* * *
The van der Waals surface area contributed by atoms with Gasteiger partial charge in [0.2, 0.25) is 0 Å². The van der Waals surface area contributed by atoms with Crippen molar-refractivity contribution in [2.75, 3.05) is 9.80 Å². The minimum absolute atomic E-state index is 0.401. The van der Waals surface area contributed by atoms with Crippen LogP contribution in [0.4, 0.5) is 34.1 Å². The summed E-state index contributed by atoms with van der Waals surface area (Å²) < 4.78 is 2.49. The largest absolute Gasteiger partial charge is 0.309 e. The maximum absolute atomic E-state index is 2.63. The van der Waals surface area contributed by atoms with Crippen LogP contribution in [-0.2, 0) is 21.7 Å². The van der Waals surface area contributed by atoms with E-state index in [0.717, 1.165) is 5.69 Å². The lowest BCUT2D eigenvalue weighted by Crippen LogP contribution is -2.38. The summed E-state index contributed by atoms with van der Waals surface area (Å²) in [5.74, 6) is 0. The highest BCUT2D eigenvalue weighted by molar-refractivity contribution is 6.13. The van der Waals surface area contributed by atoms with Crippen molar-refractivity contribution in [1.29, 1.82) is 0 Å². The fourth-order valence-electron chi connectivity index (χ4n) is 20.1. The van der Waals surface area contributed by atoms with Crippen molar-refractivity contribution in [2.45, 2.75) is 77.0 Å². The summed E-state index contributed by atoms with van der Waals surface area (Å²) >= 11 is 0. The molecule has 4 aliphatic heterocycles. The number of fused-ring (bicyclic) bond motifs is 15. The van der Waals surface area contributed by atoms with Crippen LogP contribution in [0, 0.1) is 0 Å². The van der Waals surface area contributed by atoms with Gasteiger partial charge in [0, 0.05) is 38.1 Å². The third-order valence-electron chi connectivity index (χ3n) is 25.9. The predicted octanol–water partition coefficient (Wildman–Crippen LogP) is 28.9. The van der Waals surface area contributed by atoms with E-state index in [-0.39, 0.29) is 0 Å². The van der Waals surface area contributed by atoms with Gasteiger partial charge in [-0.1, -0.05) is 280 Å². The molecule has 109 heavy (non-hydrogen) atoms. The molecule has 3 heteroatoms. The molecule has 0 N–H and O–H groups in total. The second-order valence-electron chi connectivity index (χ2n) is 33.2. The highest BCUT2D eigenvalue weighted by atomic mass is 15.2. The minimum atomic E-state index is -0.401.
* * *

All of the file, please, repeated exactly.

The van der Waals surface area contributed by atoms with Gasteiger partial charge in [0.2, 0.25) is 0 Å². The van der Waals surface area contributed by atoms with Crippen molar-refractivity contribution in [2.75, 3.05) is 9.80 Å². The minimum absolute atomic E-state index is 0.401. The van der Waals surface area contributed by atoms with Crippen LogP contribution in [0.4, 0.5) is 34.1 Å². The summed E-state index contributed by atoms with van der Waals surface area (Å²) < 4.78 is 2.49. The largest absolute Gasteiger partial charge is 0.309 e. The maximum absolute atomic E-state index is 2.63. The van der Waals surface area contributed by atoms with Crippen LogP contribution in [-0.2, 0) is 21.7 Å². The van der Waals surface area contributed by atoms with E-state index in [0.717, 1.165) is 5.69 Å². The lowest BCUT2D eigenvalue weighted by Crippen LogP contribution is -2.38. The summed E-state index contributed by atoms with van der Waals surface area (Å²) in [5.74, 6) is 0. The highest BCUT2D eigenvalue weighted by molar-refractivity contribution is 6.13. The van der Waals surface area contributed by atoms with Crippen molar-refractivity contribution in [1.29, 1.82) is 0 Å². The fourth-order valence-electron chi connectivity index (χ4n) is 20.1. The van der Waals surface area contributed by atoms with Crippen molar-refractivity contribution in [2.45, 2.75) is 77.0 Å². The summed E-state index contributed by atoms with van der Waals surface area (Å²) >= 11 is 0. The molecule has 4 aliphatic heterocycles. The number of fused-ring (bicyclic) bond motifs is 15. The van der Waals surface area contributed by atoms with Crippen LogP contribution in [0, 0.1) is 0 Å². The van der Waals surface area contributed by atoms with Gasteiger partial charge in [0, 0.05) is 38.1 Å². The third-order valence-electron chi connectivity index (χ3n) is 25.9. The predicted octanol–water partition coefficient (Wildman–Crippen LogP) is 28.9. The van der Waals surface area contributed by atoms with E-state index in [-0.39, 0.29) is 0 Å². The van der Waals surface area contributed by atoms with Gasteiger partial charge in [-0.1, -0.05) is 280 Å². The molecule has 109 heavy (non-hydrogen) atoms. The molecule has 3 heteroatoms. The molecule has 0 N–H and O–H groups in total. The second-order valence-electron chi connectivity index (χ2n) is 33.2. The highest BCUT2D eigenvalue weighted by atomic mass is 15.2. The minimum atomic E-state index is -0.401.